GV Opera Theatre to explore relationships with upcoming performances


Sara Carte

GVL Archives

Allison Rafferty, Staff Writer

The Grand Valley State University Opera Theatre will be performing “Side by Side” by American composer and lyricist Stephen Sondheim from Oct. 8 through Oct. 17.

Performances will take place at the Louis Armstrong Theatre in the Haas Center for Performing Arts on the University’s Allendale campus. 

Sondheim is best known for the way that he created music about relationships. 

In this production the Opera Theatre wants to highlight all of the forms that relationships can take – whether they be straight, gay, polyamorous, friendships, family, and even humanity’s relationship to Mother Earth – “Side by Side” represents the nature of them all. 

GVSU Professor of Music and Artistic Director of Opera Theatre, Dale Schriemer, credited the pandemic to aiding in the selection of “Side by Side.”

“I needed a quality show that could be rehearsed in a safe way and that would provide students with a potent theatrical experience,” Schriemer said. 

The cast consists of ten GVSU students, and because the performance involves numerous solos, duets, and trios, the Opera Theatre has been able to safely rehearse with small groups of people. 

The show is a compilation of various songs written and composed by Sondheim, which makes this performance different from previous ones the Opera Theatre has put on.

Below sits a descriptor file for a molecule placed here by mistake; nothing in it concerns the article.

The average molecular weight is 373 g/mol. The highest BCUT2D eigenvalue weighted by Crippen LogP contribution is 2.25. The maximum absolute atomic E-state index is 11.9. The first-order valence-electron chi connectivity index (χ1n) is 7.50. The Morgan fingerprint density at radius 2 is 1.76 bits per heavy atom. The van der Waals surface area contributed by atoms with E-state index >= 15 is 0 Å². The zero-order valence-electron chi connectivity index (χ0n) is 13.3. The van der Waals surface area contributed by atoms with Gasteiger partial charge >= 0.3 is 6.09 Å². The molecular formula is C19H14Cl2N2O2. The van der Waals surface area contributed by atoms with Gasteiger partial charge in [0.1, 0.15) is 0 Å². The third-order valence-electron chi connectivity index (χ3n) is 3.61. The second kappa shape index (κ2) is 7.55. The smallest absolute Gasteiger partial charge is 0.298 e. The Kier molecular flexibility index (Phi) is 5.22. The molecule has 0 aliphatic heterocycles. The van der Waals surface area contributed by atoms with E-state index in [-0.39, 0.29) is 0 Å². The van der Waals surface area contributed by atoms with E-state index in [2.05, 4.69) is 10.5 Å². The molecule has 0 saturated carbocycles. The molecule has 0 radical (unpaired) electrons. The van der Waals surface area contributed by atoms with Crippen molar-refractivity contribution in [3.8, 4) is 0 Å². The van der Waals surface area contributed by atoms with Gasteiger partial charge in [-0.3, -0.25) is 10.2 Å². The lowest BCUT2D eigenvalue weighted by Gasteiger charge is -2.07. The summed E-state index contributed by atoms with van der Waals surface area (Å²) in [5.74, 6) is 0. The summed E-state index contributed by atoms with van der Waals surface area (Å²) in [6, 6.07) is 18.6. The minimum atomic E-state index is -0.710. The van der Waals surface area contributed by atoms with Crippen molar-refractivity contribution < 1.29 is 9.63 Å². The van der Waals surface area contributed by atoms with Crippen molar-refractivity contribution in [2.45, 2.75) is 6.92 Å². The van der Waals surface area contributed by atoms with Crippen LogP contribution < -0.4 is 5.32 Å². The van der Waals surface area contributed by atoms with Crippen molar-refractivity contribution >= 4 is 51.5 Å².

Music Major and cast member, Alyssa Veldman, said she loves how unique Sondheim’s work is. 

“Performing these amazing songs is going to be different from anything you have seen at Grand Valley,” Veldman said. 

Vocal Music Education major and cast member, Joe Mayer, said he enjoys the way that the show gives each performer an opportunity to try something new. 

“‘Side by Side’ by Sondheim very much plays like a greatest hits album of Sondheim,” Mayer said. “Nearly all of his most famous works are represented in our show. Because of this structure, each member of the cast is actually given the opportunity to play lots of different characters and experiment with many different song styles and themes, which might not be the case in a more linear musical.”

Schriemer said he hopes that audience members will be able to take a deeper look into their own relationships after seeing the show. 

“We hope that the power of Stephen Sondheim’s music will help us view our own relationships in a different way and perhaps offer us insight into how we can evolve in and through those relationships and therefore be changed for the better,” Schriemer said. 

Both Schriemer and the cast said they are looking forward to finally being able to perform live and in person. 

“Having a year of remote music-making was informative, but now that things are starting to become more in person, we really need to remind people just how much music and theatre means to our culture,” Mayer said. “Putting on a revue-style show like this one is a great way to reintroduce the public to musical theatre and how many diverse musical opportunities are available again.”

Vocal Performance Major and cast member, Dan Bittner, said that being able to perform in front of a live audience is not only exciting for the cast but can help the community see the light at the end of the tunnel.

“I think if we can provide an enjoyable experience for people to come out and see in person, then I say we’re doing our part to help our neighbors and strangers alike move forward,” Bittner said. 

Keeping in tune with the University’s pandemic protocols, each show will only be seating at 25% capacity. Students and faculty have also been required to wear masks during rehearsals. 

Tickets can be purchased through GVSU’s Department of Music, Theatre, and Dance website.